Thanks to Anne Hooper, member of HA Secondary Committee, for modelling how her department has trawled the back issues of Teaching History for curriculum planning support. The ‘vague recollection’ she talks abouts is not there in the minds of new members, but there are always people to ask. For example, a call out on Twitter for ‘anyone know a TH article that can help with…’ … Continue reading Planning help from back issues of Teaching History
Thanks to Hugh Richards, Head of History at Huntington School and course leader of the HA’s Subject Leader Development Programme, for this blogpost. In it Hugh walks us through the process of planning a GCSE History Unit. From that he draws out GCSE planning principles. This blogpost is useful for anyone also planning GCSE units and to discuss in departmental CPD. I have recently planned … Continue reading Curricular implementation at Key Stage 4: Anatomy of a GCSE History Unit.
In this blogpost Hugh Richards shares his experience of results’ days. Hugh is Head of History at Huntington School in York and the leader of the team of SLs who work on the HA’s Subject Leader Development Programme. Firstly, I am no expert on data. I am an experienced head of department, but I am not claiming any particular authority, just sharing my approach in … Continue reading Some thoughts on responding to results: a guide for new (or nervous!) Subject Leaders of History
This blogpost is for all those of us who find ourselves having conversations with sceptical parents and students. It especially addresses the need to persuade people that studying history can contribute to a career. Dr Katharine Burn, Honorary Secretary of the HA and history teacher educator at the University of Oxford, shares with us some quotations about the impact of historical research taken from the … Continue reading What’s the point of studying history? How can the past make any difference to the present?
Sally Burnham (@salwilson11) of Carre’s Grammar School, shares plans for GCSE revision plans. Sally is determined to keep her pupils learning more history and not just regurgitating practice questions. She wants them to feel confident and well-prepared for the exams by focusing on their historical knowledge. I am going to start with a caveat… I usually write a blog for OBHD when I have tried … Continue reading Support for GCSE history revision this year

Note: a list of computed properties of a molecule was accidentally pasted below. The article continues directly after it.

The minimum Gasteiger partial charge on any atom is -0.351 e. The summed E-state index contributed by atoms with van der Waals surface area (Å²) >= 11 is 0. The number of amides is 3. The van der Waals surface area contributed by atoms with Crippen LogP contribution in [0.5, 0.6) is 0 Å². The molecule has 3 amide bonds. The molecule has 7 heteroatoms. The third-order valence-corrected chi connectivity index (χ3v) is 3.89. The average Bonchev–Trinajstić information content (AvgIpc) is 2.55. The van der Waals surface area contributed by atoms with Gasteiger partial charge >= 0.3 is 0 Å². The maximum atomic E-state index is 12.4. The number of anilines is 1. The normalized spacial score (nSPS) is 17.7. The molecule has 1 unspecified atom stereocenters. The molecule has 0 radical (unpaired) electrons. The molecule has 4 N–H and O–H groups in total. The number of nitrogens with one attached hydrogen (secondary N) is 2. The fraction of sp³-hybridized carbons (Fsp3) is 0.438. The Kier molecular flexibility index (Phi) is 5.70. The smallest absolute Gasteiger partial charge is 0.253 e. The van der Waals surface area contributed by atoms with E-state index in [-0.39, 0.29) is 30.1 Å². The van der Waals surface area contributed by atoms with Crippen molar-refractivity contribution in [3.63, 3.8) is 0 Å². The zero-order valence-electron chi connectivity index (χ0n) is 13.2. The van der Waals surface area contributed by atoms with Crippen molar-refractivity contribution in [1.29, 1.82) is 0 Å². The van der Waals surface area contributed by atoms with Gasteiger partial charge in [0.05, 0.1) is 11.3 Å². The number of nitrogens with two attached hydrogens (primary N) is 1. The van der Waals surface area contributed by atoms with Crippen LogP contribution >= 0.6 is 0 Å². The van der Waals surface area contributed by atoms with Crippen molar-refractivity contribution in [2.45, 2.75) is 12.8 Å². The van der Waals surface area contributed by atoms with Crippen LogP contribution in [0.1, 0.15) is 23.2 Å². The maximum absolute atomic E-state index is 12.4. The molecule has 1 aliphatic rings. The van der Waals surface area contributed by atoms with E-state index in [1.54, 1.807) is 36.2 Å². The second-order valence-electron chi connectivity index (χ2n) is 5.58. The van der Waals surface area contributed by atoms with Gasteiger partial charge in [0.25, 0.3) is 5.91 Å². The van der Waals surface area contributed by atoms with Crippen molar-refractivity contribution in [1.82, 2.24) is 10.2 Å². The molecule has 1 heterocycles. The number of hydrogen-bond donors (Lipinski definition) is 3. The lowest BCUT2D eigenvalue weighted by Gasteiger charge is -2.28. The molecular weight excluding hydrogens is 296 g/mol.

Thanks to Anne Hooper, member of HA Secondary Committee, for this article explaining how her department refreshed their GCSE course by delving into the archives. Anne explains how using full texts with original images really engages students and helps develop their evidential understanding. She generously shares the resources at the end. Using archive sources is not new to us as history teachers but sometimes it’s … Continue reading Using archives to enthuse and engage
Thank you to Sarah Jackson, Head of History at Sawston Village College in Cambridgeshire, for this blogpost sharing some more of the work of the department… As a department we have often talked about the huge impact that cultural literacy has on the achievement of our pupils. Students who don’t have ‘pictures of the past’ find it hard to understand new content as it doesn’t … Continue reading Developing substantive thinking: a project to create connections through a KS3 curriculum
We are delighted to feature a blogpost from an A Level student that offers an insight into history learning beyond the classroom and how it raises achievement… While 2021 saw other people spending their ‘staycation’ at campsites or British beaches, one pupil spent several weekends camping inside a castle and on a battlefield! Melissa started doing Living History events in 2019, as part of the … Continue reading A Medieval Holiday
Thanks to Hugh Richards, Head of History at Huntington School in York and member of Secondary Committee for this blogpost! What do I mean by the ‘Historic Environment?’ At Huntington, we do the OCR B (SHP) GCSE. This includes our choice of historic environment, known as History Around Us, for which we teach a sequence of enquiries that totals about 20 lessons. This has … Continue reading See the sites: how to get more of the historic environment into your classroom.
The name Richard Brown is probably unfamiliar to many people reading this blogpost. But Richard taught for many years, was an editor of Teaching History and is a Fellow of both the HA and the RHS. He has been creating websites for many years and the purpose of this blogpost is to make more history teachers aware of them. They are very much worth exploring … Continue reading What do we know? How do we know? What do they say? Knowledge for history teachers and students!